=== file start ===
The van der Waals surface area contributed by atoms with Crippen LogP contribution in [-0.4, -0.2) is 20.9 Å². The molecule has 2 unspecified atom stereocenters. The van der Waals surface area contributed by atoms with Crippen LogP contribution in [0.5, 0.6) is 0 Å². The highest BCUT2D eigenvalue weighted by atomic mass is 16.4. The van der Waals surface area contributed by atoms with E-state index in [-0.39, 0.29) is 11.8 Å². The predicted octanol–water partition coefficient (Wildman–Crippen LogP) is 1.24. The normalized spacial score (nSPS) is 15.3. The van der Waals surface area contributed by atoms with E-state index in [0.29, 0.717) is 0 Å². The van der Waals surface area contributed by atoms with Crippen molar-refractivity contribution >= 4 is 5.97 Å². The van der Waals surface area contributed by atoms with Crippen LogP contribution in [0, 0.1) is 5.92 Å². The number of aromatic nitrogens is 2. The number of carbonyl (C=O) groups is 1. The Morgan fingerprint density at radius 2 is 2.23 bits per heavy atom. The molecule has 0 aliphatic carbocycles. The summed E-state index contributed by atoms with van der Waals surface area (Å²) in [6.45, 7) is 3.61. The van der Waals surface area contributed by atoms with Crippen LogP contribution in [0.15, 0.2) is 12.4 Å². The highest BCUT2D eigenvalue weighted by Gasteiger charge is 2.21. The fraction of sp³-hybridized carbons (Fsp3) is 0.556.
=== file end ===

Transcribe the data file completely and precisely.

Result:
The van der Waals surface area contributed by atoms with Crippen LogP contribution in [-0.4, -0.2) is 20.9 Å². The molecule has 2 unspecified atom stereocenters. The van der Waals surface area contributed by atoms with Crippen LogP contribution in [0.5, 0.6) is 0 Å². The highest BCUT2D eigenvalue weighted by atomic mass is 16.4. The van der Waals surface area contributed by atoms with E-state index in [-0.39, 0.29) is 11.8 Å². The predicted octanol–water partition coefficient (Wildman–Crippen LogP) is 1.24. The normalized spacial score (nSPS) is 15.3. The van der Waals surface area contributed by atoms with E-state index in [0.29, 0.717) is 0 Å². The van der Waals surface area contributed by atoms with Crippen molar-refractivity contribution >= 4 is 5.97 Å². The van der Waals surface area contributed by atoms with Crippen LogP contribution in [0, 0.1) is 5.92 Å². The number of aromatic nitrogens is 2. The number of carbonyl (C=O) groups is 1. The Morgan fingerprint density at radius 2 is 2.23 bits per heavy atom. The molecule has 0 aliphatic carbocycles. The summed E-state index contributed by atoms with van der Waals surface area (Å²) in [6.45, 7) is 3.61. The van der Waals surface area contributed by atoms with Crippen LogP contribution in [0.15, 0.2) is 12.4 Å². The highest BCUT2D eigenvalue weighted by Gasteiger charge is 2.21. The fraction of sp³-hybridized carbons (Fsp3) is 0.556.